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EU CO2 Emissions Rose By 1.8% Last Year

May 8, 2018
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By Paul Homewood

 

h/t Joe Public

 

Joe sent me this while I was on holiday, so it is a few days old, but still highly relevant:

 

EU CO2

http://ec.europa.eu/eurostat/documents/2995521/8869789/8-04052018-BP-EN.pdf/e7891594-5ee1-4cb0-a530-c4a631efec19

 

While some of the larger increases in percentage terms are from small countries, such as Malta and Estonia, in absolute terms the increases in countries like France, Italy Spain, Poland and Netherlands are significant, as they account for 43% of EU emissions.

 

It will no doubt have Claire Perry bursting with pride!

25 Comments
  1. John Palmer permalink
    May 8, 2018 8:54 am

    Yup! She’ll be real proud that we’re one of the leading Lemmings.
    …. and the cliff-edge approaches.

  2. Bloke down the pub permalink
    May 8, 2018 9:15 am

    Surprising that they claim Germany’s emissions have dropped, unless the increased burning of brown coal had already been factored in previously.

    • Mike Jackson permalink
      May 8, 2018 10:45 am

      Perhaps lignite (being sort of not quite coal more like peat. Sort of) doesn’t emit “real” CO2. Sort of like wood.

      • Jack Broughton permalink
        May 8, 2018 1:16 pm

        So far as I can see, the enormous wood-burn occurring in the UK and Germany is CO2 free: clever things are trees!.

  3. quaesoveritas permalink
    May 8, 2018 9:37 am

    I wonder what the excuse is for a little country like Malta, having the largest percentage increase?
    Does this include emissions from the use of motor vehicles?

  4. Phoenix44 permalink
    May 8, 2018 9:52 am

    Once again the UK showing what a bad European we are….

  5. May 8, 2018 11:05 am

    With Germany and France closing nuclear power stations the EU CO2 numbers are unlikely to drop much, if at all.

  6. dave permalink
    May 8, 2018 11:20 am

    They huff and they puff (with a little on the side for expenses) and what comes out is more CO2.

  7. Colin Brooks permalink
    May 8, 2018 1:41 pm

    The graph shows what a waste of time it is for us to reduce emissions and yet Mrs Perry can not see it. The EU has to be the most climate phobic group on the planet so if they are increasing emissions what is the bloody point in us trying!

    • Colin Brooks permalink
      May 8, 2018 1:43 pm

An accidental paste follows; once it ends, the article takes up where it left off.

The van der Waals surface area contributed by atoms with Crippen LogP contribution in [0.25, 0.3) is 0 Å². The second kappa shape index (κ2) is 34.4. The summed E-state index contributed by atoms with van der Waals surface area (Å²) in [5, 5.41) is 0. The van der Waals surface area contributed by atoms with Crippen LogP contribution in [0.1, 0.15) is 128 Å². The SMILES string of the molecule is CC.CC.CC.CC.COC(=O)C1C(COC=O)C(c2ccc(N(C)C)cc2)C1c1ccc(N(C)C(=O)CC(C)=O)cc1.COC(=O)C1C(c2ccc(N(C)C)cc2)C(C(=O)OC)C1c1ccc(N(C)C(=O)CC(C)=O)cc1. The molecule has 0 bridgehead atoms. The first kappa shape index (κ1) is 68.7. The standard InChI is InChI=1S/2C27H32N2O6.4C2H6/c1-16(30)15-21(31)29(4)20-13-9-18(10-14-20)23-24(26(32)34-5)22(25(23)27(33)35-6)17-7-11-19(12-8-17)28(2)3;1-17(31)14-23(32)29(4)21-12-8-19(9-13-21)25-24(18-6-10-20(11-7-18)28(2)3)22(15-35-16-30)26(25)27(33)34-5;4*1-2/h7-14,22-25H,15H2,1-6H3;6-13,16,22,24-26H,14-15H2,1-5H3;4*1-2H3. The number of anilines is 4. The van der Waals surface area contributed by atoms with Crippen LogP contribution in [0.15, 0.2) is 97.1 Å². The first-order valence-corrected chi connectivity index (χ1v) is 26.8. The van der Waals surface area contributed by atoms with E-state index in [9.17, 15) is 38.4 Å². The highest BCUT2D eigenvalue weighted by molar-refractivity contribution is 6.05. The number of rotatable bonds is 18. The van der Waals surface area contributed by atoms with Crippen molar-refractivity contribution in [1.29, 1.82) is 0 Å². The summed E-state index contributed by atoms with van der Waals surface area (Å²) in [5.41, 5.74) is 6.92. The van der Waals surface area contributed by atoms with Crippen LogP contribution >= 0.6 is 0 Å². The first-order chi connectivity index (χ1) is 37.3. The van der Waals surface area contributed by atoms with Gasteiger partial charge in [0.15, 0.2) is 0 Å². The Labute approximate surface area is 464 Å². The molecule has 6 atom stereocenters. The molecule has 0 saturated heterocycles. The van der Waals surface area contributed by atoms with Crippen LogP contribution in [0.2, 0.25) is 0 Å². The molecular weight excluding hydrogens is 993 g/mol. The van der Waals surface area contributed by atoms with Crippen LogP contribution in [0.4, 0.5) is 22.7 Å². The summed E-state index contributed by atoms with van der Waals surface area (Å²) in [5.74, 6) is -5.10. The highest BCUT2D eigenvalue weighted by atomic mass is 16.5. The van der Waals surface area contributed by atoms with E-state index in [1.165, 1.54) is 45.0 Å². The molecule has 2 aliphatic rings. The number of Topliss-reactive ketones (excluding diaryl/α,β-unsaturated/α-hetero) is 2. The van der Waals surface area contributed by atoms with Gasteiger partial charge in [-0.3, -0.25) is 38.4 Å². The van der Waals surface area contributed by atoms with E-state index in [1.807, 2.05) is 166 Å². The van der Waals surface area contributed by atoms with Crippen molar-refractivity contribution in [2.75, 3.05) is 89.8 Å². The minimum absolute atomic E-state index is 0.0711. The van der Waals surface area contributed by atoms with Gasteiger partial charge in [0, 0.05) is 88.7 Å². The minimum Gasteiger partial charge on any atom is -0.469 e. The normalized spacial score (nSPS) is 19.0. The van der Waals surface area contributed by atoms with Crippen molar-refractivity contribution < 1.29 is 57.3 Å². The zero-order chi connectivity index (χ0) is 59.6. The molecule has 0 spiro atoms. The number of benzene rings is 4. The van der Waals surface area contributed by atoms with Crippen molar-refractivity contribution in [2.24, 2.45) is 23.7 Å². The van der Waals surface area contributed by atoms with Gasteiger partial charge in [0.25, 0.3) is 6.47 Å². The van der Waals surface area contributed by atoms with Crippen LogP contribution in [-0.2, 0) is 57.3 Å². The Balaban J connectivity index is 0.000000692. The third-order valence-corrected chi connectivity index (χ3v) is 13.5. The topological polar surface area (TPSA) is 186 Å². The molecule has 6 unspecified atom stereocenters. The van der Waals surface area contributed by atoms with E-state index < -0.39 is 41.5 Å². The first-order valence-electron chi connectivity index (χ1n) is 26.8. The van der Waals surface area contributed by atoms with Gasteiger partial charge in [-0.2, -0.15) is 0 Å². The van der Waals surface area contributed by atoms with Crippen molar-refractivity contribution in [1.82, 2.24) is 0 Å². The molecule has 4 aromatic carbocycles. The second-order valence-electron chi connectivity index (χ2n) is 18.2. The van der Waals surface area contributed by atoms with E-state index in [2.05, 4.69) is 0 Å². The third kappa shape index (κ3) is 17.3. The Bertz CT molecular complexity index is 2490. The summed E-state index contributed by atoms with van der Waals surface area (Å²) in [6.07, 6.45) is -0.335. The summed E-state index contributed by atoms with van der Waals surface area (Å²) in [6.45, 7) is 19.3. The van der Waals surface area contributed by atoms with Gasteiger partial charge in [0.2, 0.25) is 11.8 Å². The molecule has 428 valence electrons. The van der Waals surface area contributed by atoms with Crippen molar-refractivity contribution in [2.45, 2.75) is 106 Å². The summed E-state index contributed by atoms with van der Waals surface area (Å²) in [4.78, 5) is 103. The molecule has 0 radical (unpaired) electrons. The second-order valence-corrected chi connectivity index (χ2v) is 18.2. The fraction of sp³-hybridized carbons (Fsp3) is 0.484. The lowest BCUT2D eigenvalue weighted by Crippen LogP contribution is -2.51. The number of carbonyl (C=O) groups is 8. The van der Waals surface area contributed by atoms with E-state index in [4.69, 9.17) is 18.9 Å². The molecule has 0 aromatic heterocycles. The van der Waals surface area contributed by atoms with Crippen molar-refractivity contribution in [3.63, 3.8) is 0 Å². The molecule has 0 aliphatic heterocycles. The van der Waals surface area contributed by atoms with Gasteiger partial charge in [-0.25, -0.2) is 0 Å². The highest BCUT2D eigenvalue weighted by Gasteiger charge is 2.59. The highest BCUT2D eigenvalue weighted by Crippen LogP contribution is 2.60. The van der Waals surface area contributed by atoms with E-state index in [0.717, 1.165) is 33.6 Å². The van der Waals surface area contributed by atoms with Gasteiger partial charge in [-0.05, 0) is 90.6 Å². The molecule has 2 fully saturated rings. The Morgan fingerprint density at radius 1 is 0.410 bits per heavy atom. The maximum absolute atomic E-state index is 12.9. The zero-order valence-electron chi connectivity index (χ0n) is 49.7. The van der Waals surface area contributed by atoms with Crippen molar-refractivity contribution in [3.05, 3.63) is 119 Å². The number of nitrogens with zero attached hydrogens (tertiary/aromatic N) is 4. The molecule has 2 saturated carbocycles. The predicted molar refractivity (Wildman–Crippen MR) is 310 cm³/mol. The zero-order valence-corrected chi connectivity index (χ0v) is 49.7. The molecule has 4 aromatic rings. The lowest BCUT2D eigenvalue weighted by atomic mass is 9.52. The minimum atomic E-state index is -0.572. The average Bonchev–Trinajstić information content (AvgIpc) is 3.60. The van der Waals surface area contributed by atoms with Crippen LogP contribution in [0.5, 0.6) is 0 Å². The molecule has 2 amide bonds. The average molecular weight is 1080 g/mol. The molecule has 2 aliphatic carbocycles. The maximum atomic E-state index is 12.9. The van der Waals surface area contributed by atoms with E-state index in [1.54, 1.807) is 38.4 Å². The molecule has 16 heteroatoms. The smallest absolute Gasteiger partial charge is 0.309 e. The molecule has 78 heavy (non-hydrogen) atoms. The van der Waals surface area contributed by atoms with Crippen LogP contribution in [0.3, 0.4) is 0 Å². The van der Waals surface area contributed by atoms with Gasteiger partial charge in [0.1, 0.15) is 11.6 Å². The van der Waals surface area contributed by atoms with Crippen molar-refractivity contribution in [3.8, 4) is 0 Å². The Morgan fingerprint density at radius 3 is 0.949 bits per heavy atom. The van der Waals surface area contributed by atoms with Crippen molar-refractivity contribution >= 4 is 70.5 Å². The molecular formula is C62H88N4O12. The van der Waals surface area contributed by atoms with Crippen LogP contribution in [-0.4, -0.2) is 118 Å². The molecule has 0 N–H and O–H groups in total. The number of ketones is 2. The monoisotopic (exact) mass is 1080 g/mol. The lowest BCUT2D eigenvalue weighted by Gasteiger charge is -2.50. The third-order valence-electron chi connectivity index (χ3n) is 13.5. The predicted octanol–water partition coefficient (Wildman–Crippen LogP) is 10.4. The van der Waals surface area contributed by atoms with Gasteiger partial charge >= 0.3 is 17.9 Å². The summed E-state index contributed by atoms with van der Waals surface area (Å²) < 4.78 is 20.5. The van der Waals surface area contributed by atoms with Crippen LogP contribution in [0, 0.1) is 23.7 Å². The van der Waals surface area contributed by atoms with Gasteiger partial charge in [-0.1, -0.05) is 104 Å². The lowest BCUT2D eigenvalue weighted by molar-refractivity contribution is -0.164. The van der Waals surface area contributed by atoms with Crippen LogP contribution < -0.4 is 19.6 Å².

er um, to reduce them hehe

    • Charles Wardrop, permalink
      May 8, 2018 6:45 pm

      Yes, while the big emitters, China, USA and India do not join in the wildgoose chase of decabonisation, for the European nations to stick to that is a complete waste.
      AGW is speculatively based anyway, and, unacceptably, hits the already poor, worldwide by trying to ban carbon-based fuels. .

      • Gerry, England permalink
        May 9, 2018 12:49 pm

        With great irony, the USA has reduced its emissions by using more gas.

  8. Broadlands permalink
    May 8, 2018 1:54 pm

    Has anyone done a per-capita cost?

  9. Tom Anderson permalink
    May 8, 2018 2:47 pm

    There is a question about CO2’s “heat trapping” characteristic that no one every asks: “What temperature is that heat?” This seemingly threshold variable never makes it into the debate, yet it strikes me that it ought to matter. From my own inquiry, which is hardly well qualified, the “heat” at which CO2 is active is on the Kelvin scale is not what most if not all of us would consider hot, warm, or even a danger. There is a century-old well established formula for getting the answer, if you will indulge my taking up a bit of space:

    As I understand it, soon after Max Planck developed black-body radiation theory, there was an Einstein-Planck formula relating the temperature of radiation to frequency. It is

    E = vh,
    where
    v is the frequency and
    h the Planck constant of proportionality.

    Slightly before Planck’s comprehensive formulation, the physicist Wilhelm Wien proposed a “displacement law,” also known as the Wien approximation, which related peak wavelength (λ) to temperature. It is,

    λ = b/T, with
    T in Kelvin degrees, and
    b the displacement constant (b ≈ 2900×K).

    Wien’s law is, I understand, still valid as modified for quantum mechanics. According to what I have read, the Earth emits directly to space its highest-energy IR photons, at 8 μm to 12 μm wavelengths through a window e without interacting with any gases. Wien’s law shows that 8 μm photons exit the atmospheric window at 89°C and 12 μm photons exit at -31.7°C, spanning a temperature drop of 120.7 Celsius degrees.

    By comparison, in its interaction with radiant energy, CO2’s absorption/emission peaks at ~15μm wavelength (within a spread from 13.5 to 17 μm) at a temperature of -80°C (range -58°C to -170°C). It raises the question how much a gas that is radiation-active at minus 80 degrees Celsius warms the atmosphere. Unless that calculation, no less than my understanding of it, is wrong, shouldn’t CO2’s forcing of equilibrium climate sensitivity first take into account the temperature of absorption/emission that is supposedly causing the warming (no less than that the gas is a gray body)?

    • dave permalink
      May 9, 2018 7:18 am